This FantasticComedy aired in FirstRunSyndication from 1985 to 1989. Ted Lawson, a robotic engineer, had a family like any other in California, except that his daughter, Vicki (or rather "VICI"[[note]][[FunWithAcronyms "Voice Input Child Identicant"]][[/note]]), was a robot he designed and built. Ted, his wife, Joan, and their son, Jamie, continually tried to keep Vicki's identity a secret. This was no easy task, since Ted lived next door to his gloryhound boss, whose daughter, Harriet, wanted to be Mrs. Jamie Lawson.
The series is derided by some for its silly premise and uneven episode plots, some of which some felt were downright uninspired. Due to popular demand, however, Shout! Factory released the first two seasons of ''Small Wonder'' on DVD in the first half of 2010. The series' star, Tiffany Brissette, has retired from acting to avoid typecasting. More information about the show is at the [[http://email@example.com/COC.html Semi-Official Small Wonder "Cabinet of Contents" Home Page]].
The first season was produced by Metromedia Producers Corporation. After Metromedia was bought out by UsefulNotes/RupertMurdoch in 1986, Seasons 2–4 were produced by Creator/TwentiethCenturyFox, who now owns the rights to the show. Creator/AntennaTV began rerunning ''Small Wonder'' in January 2015.
Tends to be confused with ''Series/OutOfThisWorld'', which involves an alien girl who could freeze time and aired around the same time. The premise might sound familiar to fans of obscure 1960s sitcoms as ''Small Wonder'' was actually a remake of ''Series/MyLivingDoll'', a series produced in the 1960s by ''Small Wonder'' creator and executive producer Howard Leeds. The big difference between the two shows is that whereas Vicki is a cute little girl, the titular Living Doll was played by StatuesqueStunner Julie Newmar.
!!''Small Wonder'' provides examples of:
* AbhorrentAdmirer: Harriet Brindle
* AIIsACrapshoot: A non-lethal example; Vicki tends to zigzag through this depending on the episode.
* [[AmusingAlien Amusing Nonhuman]]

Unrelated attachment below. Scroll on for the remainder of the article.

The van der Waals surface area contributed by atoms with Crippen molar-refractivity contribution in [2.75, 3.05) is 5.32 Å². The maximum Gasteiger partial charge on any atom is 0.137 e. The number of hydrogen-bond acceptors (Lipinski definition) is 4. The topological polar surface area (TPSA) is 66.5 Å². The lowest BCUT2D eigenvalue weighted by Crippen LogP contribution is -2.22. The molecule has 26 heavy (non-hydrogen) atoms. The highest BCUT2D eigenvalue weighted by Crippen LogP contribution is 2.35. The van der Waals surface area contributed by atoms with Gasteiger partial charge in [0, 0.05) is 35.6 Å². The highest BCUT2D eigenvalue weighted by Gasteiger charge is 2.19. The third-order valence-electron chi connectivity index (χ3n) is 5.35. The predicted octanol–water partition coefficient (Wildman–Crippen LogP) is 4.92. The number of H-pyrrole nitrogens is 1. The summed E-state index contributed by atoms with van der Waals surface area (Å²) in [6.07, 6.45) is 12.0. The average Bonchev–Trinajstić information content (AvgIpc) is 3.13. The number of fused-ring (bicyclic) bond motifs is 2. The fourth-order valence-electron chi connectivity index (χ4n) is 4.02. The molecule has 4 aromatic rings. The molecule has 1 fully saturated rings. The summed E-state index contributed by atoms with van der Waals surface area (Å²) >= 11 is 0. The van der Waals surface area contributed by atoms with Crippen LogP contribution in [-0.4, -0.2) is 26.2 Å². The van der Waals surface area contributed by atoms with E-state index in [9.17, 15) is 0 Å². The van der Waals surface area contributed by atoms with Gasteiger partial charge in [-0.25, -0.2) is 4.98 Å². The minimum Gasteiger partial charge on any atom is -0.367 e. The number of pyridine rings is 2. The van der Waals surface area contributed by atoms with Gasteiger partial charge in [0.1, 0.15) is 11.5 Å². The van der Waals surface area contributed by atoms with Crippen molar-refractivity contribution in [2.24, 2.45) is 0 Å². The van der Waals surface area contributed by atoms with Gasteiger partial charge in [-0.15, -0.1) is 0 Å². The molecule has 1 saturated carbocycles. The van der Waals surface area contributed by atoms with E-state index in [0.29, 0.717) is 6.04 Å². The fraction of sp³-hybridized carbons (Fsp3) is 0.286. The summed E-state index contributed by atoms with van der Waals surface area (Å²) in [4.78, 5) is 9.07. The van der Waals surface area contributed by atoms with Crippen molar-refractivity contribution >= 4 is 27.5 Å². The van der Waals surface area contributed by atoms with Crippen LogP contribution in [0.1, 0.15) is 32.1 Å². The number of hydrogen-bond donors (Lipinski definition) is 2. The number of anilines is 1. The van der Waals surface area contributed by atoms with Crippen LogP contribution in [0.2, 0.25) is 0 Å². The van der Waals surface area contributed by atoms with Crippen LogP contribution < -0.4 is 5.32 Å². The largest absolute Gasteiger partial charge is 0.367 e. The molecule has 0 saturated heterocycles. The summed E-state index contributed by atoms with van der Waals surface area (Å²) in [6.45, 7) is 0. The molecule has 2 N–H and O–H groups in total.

* BlackBestFriend: Reggie, Jamie's best friend.
* BrattyHalfPint: Harriet, in spades. Jamie can be this way, too, at times.
* TheCelebrityLie: Ida Mae is a subversion. With the sheer amount of celebrities she claims to know, and that she supposedly gave them all the advice that made their careers, she almost ''had'' to be lying... but then Lyle Alzado shows up (see below) and validates her entire story (about him, at least).
* CelebrityStar: Lyle Alzado, Art Linkletter and Wrestling/JesseVentura, among others.
* CreepyChild: Vicki's not only an ''intentional'' example (quite unlike most creepy children in 80s sitcoms), but also a comedic one!
* DarkHorseVictory: It occurs in "Little Miss Shopping Mall."
* DeadpanSnarker: Despite lacking emotions, Vicki became known for her snark.
* DontEatAndSwim: An episode had Ted stage his own drowning by cramps to get rid of his NosyNeighbor's alleged [[IOweYouMyLife life debt]].
* DropInCharacter: Harriet ''and'' her parents
* EffortlessAmazonianLift: Vicki can lift and carry Ted around easily.
* EmotionlessGirl: Played straight during the first two seasons, but subverted in two cases. At the openings, Vicki grins and winks to us, and in an episode where a computer with which she was smitten is deactivated, a tear trickles down her cheek. Starting late in the series' second season and progressively through the rest of the series, Vicki talks in a normal voice and shows emotion more often, to the point where she becomes more "humanized." (This was in part to compensate for actress Tiffany Brissette aging into puberty.)
* EvilTwin: Vanessa, successor to VICI
* FunWithAcronyms: VICI stands for Voice Input Child Identicant.